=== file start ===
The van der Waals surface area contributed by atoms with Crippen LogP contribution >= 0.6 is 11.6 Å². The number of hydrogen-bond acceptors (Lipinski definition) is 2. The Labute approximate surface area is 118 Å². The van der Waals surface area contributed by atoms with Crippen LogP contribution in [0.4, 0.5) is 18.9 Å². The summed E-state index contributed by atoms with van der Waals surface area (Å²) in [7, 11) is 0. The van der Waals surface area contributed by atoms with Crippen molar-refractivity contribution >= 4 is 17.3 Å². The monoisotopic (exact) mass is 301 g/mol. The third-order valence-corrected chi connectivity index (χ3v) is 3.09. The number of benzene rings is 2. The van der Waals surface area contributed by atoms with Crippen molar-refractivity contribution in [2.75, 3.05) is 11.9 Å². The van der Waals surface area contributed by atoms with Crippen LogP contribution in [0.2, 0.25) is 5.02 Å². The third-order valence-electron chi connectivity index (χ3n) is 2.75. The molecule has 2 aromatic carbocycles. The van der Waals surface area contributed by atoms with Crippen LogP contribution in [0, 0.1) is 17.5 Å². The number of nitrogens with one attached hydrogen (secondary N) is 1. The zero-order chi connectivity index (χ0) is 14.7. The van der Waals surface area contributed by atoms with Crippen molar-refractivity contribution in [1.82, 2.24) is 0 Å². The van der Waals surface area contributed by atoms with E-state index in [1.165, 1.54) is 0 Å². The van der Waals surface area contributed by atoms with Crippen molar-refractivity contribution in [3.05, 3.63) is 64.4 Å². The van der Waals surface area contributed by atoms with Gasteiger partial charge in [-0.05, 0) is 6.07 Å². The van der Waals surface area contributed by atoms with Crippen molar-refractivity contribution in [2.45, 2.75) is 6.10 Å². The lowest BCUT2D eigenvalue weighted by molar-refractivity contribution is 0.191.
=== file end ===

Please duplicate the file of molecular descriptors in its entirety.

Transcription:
The van der Waals surface area contributed by atoms with Crippen LogP contribution >= 0.6 is 11.6 Å². The number of hydrogen-bond acceptors (Lipinski definition) is 2. The Labute approximate surface area is 118 Å². The van der Waals surface area contributed by atoms with Crippen LogP contribution in [0.4, 0.5) is 18.9 Å². The summed E-state index contributed by atoms with van der Waals surface area (Å²) in [7, 11) is 0. The van der Waals surface area contributed by atoms with Crippen molar-refractivity contribution >= 4 is 17.3 Å². The monoisotopic (exact) mass is 301 g/mol. The third-order valence-corrected chi connectivity index (χ3v) is 3.09. The number of benzene rings is 2. The van der Waals surface area contributed by atoms with Crippen molar-refractivity contribution in [2.75, 3.05) is 11.9 Å². The van der Waals surface area contributed by atoms with Crippen LogP contribution in [0.2, 0.25) is 5.02 Å². The third-order valence-electron chi connectivity index (χ3n) is 2.75. The molecule has 2 aromatic carbocycles. The van der Waals surface area contributed by atoms with Crippen LogP contribution in [0, 0.1) is 17.5 Å². The number of nitrogens with one attached hydrogen (secondary N) is 1. The zero-order chi connectivity index (χ0) is 14.7. The van der Waals surface area contributed by atoms with Crippen molar-refractivity contribution in [1.82, 2.24) is 0 Å². The van der Waals surface area contributed by atoms with E-state index in [1.165, 1.54) is 0 Å². The van der Waals surface area contributed by atoms with Crippen molar-refractivity contribution in [3.05, 3.63) is 64.4 Å². The van der Waals surface area contributed by atoms with Gasteiger partial charge in [-0.05, 0) is 6.07 Å². The van der Waals surface area contributed by atoms with Crippen molar-refractivity contribution in [2.45, 2.75) is 6.10 Å². The lowest BCUT2D eigenvalue weighted by molar-refractivity contribution is 0.191.